Renee

Kinky footwear, dead poets and flickering candles in Spitalfields

Dennis Severs’ House at 18 Folgate Street is an absolute treasure. Hidden in the depths of Spitalfields beyond the trendy market and restaurants, it’s a time capsule, a true step back through the centuries. The house was occupied from 1724 by Huguenot silk weavers and, wandering the wooden-beamed rooms in candlelight, there’s an eerie sense of them having just stepped out for a moment, leaving the minutia of their lives exposed.

Imaginative Training | social media blog | social media training | Plain English training | Plain English editing | copywritingEach room painstakingly recreates a moment in time, capturing the feel of life in London from the Huguenots’ breakfast table to the dawn of the 20th century – and the house is hauntingly atmospheric. We wandered around in silence, as is the rule (Sshhhh), careful of the candles flickering as we gingerly stepped around the beautiful furnishings and objects that were once somebody’s belongings. Fittingly, I wore a silk skirt – not Huguenot-weaved: Phase Eight – but the sentiment was there. Its floaty edges weren’t ideal for the narrow wooden staircase that reach four storeys into a bygone world, making me wonder how the women managed in their glorious brocade dresses. Definitely worth a visit if you have an hour to spare in London!

I’ve had a very cultural couple of weeks, what with our trip to Burghley House, another lived-in stately home, grand and very luxurious with whippets racing and alpacas sort-of-smiling – and a day out with Sharon and the twins to Westminster Abbey.  I loved that!! Not sure it was two 13-year-old boys’ idea of fun, but the landmark is so steeped in history you can almost hear the monks shuffling along the cloisters.  As you may already know, I do love an ancient gravestone and the Abbey didn’t disappoint.  With some of the most celebrated brains (now bones) in English history, from Isaac Newton to Charles Dickens, and Kings and Queens lying in peace close to artists, poets (including some of my favourites) and, errr, a plumber…. I could have stayed all day but the café soon tempted us away with creamy fish pies!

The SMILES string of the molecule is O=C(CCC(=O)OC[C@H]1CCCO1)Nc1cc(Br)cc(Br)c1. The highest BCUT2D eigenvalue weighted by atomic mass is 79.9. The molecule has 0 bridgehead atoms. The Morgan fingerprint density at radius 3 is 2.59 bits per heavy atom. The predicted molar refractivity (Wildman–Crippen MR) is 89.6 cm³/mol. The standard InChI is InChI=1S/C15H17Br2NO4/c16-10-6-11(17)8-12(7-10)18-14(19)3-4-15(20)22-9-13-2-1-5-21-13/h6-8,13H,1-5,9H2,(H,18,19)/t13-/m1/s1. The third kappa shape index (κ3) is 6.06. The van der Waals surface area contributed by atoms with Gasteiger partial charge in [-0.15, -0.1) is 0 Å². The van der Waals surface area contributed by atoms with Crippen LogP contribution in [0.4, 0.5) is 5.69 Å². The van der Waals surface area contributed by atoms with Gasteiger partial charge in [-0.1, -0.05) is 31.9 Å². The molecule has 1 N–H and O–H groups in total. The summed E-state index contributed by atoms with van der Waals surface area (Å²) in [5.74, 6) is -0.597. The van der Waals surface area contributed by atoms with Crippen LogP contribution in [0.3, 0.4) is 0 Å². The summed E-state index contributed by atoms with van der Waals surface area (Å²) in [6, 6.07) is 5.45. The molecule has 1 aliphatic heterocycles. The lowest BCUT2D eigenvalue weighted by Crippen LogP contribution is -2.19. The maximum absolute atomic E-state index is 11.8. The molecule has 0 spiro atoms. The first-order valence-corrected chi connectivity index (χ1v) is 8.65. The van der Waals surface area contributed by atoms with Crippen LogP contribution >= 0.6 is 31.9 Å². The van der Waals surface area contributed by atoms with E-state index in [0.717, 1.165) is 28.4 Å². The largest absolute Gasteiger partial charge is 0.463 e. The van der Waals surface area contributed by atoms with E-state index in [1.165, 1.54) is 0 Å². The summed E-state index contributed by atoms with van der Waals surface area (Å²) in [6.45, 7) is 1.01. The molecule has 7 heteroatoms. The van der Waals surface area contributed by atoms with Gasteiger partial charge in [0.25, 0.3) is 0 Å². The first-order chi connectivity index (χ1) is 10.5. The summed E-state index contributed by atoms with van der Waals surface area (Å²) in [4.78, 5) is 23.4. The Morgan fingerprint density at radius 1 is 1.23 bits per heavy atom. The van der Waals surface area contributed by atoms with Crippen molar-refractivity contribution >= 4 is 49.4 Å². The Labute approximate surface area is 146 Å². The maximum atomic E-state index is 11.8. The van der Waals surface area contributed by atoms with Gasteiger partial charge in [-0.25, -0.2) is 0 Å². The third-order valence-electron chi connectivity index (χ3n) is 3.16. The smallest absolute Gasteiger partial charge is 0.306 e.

A few days later the twins came along to Oli’s 21st birthday party.  How blessed we are to have had five generations together in one kitchen.  Well. Four and a half really, but who’s counting. (Only the person in charge of the tequila jelly-shots!)

My week closed with another trip to London – Kinky Boots at the Adelphi Theatre.  Such a fantastic show – as well as being flamboyant with brilliant choreography, costumes and sets, the story is true, making it all the more special.  This tale of a business owner with a flagging firm and fewer customers each year is heart-warming and funny.  He befriends drag queen Lola and, together, they create a range of sought-after, thigh high, glittery fashion boots for cross-dressing men – and business booms!

The musical score by Cyndi Lauper is fab – particularly if you were her fan back in the 80s. (I was.) As she would say, “Sometimes you picture me – I’m walking too far ahead. You’re calling to me; I can’t hear what you’ve said. Then you say, ‘go slow,’ I fall behind. The second hand unwinds.”

If you call me I promise I’ll hear (possibly not if you whisper). To be sure, get in touch here or here, as usual: @WeekendWitch.

Comments

  1. Hope you used your Step Outside Guide for free entrance to the Abbey!” x

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